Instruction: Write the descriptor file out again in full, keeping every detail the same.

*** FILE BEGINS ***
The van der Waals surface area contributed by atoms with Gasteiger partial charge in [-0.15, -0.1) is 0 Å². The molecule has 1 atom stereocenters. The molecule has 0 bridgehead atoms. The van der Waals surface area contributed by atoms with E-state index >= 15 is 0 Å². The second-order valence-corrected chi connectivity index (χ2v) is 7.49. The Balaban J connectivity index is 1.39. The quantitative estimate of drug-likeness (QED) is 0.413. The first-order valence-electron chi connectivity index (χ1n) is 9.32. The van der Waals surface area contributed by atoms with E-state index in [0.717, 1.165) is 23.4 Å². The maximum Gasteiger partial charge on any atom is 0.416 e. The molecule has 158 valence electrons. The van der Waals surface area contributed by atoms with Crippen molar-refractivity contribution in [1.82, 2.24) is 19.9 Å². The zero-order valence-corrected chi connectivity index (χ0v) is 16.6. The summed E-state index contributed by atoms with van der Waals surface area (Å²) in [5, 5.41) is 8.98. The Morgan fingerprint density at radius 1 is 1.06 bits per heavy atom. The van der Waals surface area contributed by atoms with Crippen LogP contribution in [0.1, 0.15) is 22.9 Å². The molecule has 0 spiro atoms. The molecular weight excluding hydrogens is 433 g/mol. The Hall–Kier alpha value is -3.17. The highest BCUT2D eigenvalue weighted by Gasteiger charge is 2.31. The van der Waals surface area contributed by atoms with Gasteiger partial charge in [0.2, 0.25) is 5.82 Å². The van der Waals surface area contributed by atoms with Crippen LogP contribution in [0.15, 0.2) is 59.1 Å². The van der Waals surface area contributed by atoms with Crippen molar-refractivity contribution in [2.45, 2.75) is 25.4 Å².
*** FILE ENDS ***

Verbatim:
The van der Waals surface area contributed by atoms with Gasteiger partial charge in [-0.15, -0.1) is 0 Å². The molecule has 1 atom stereocenters. The molecule has 0 bridgehead atoms. The van der Waals surface area contributed by atoms with E-state index >= 15 is 0 Å². The second-order valence-corrected chi connectivity index (χ2v) is 7.49. The Balaban J connectivity index is 1.39. The quantitative estimate of drug-likeness (QED) is 0.413. The first-order valence-electron chi connectivity index (χ1n) is 9.32. The van der Waals surface area contributed by atoms with E-state index in [0.717, 1.165) is 23.4 Å². The maximum Gasteiger partial charge on any atom is 0.416 e. The molecule has 158 valence electrons. The van der Waals surface area contributed by atoms with Crippen molar-refractivity contribution in [1.82, 2.24) is 19.9 Å². The zero-order valence-corrected chi connectivity index (χ0v) is 16.6. The summed E-state index contributed by atoms with van der Waals surface area (Å²) in [5, 5.41) is 8.98. The Morgan fingerprint density at radius 1 is 1.06 bits per heavy atom. The van der Waals surface area contributed by atoms with Crippen LogP contribution in [0.1, 0.15) is 22.9 Å². The molecule has 0 spiro atoms. The molecular weight excluding hydrogens is 433 g/mol. The Hall–Kier alpha value is -3.17. The highest BCUT2D eigenvalue weighted by Gasteiger charge is 2.31. The van der Waals surface area contributed by atoms with Gasteiger partial charge in [0.2, 0.25) is 5.82 Å². The van der Waals surface area contributed by atoms with Crippen LogP contribution in [0.15, 0.2) is 59.1 Å². The van der Waals surface area contributed by atoms with Crippen molar-refractivity contribution in [2.45, 2.75) is 25.4 Å².